29th Jan 2022 @ 10:19 am

Forget about washing your car or putting your washing out – it’s calima time.

If you’re on Lanzarote right now you’ll have seen it – a blurry haze that wipes out the horizon and lets you look directly at the sun. You may even have tasted it – a powdery, earthy feeling in the mouth.  It’s called a calima, and we’ve had more than our fair share this year.

Calimas occur when the wind direction shifts to an easterly or south easterly direction, bringing clouds of airborne dust over from the African mainland. Usually, Lanzarote’s wind comes from the north and north-east, a prevailing wind called the alisio which is part of a vast weather system influenced by the Azores High.

The Azores High is an area of high pressure near the Portuguese islands of the Azores which causes a huge clockwise movement of winds in the Atlantic. It is responsible for the trade winds that carried countless boats to America in the days of sail, and on Lanzarote it is generally associated with fine, dry weather.

However, when it weakens, other weather systems can take over, such as easterlies from Africa or south-westerlies from the Atlantic (which often bring rain and storms). It is not yet clear what effect global warming might have on the Azores High other than that it is becoming less predictable.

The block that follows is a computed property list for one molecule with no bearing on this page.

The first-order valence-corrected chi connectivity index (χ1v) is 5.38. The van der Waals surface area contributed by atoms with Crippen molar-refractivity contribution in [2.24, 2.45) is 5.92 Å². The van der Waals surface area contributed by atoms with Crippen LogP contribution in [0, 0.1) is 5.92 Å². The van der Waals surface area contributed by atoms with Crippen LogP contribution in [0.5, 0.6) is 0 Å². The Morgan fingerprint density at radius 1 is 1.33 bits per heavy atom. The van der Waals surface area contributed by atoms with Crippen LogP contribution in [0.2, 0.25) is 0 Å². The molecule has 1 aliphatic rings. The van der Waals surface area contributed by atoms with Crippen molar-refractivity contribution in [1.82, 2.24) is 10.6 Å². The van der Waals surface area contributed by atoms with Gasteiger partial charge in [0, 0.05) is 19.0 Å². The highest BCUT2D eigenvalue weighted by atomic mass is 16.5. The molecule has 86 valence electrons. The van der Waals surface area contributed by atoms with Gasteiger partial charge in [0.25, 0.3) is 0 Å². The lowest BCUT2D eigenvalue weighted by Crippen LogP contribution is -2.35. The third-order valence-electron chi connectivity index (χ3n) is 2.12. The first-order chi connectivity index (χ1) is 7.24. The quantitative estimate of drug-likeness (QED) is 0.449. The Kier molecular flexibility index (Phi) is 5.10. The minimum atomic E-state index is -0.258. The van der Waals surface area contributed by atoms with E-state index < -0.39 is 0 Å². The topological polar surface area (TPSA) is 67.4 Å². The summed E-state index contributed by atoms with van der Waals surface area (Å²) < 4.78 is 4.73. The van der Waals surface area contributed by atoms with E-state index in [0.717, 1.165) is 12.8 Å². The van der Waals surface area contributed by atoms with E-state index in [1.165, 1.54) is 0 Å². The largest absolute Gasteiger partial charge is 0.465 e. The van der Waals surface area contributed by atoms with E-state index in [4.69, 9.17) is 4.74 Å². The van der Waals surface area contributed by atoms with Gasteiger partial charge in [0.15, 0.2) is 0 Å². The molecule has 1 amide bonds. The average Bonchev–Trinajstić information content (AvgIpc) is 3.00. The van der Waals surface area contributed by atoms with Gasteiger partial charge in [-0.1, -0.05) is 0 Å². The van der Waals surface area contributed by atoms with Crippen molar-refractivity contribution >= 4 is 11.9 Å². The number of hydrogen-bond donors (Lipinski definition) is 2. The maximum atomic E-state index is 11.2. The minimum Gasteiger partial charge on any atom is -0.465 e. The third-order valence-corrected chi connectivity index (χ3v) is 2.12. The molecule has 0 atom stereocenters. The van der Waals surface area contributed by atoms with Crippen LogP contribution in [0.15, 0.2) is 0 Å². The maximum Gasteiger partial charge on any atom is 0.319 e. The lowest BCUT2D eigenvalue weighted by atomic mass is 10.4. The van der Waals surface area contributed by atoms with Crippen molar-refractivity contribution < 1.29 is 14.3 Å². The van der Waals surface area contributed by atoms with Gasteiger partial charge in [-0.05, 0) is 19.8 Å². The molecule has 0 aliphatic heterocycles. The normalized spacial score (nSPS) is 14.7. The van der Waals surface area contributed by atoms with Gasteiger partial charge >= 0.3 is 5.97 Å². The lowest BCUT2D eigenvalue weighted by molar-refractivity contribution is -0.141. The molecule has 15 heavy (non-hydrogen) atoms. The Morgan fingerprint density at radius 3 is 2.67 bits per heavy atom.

Calimas usually bring hot weather, although recent ones have been much chillier than usual. The current calima is predicted to last over the weekend.

The worst calima of recent years occurred just before the coronavirus lockdown in March 2020 and is thought to have reduced cases of the disease on the islands by forcing people to stay indoors.  

The Canarian Government usually issue recommendations during calimas, and these include advice for the very young, the very old and those with breathing problems to stay indoors and keep their windows closed. You may also find those face masks useful if you’re going out.

The calima is likely to remain for the rest of the weekend, and prediction are that it will finally clear by Tuesday or Wednesday next week, when we’ll see a rise in temperatures and possible rainfall.

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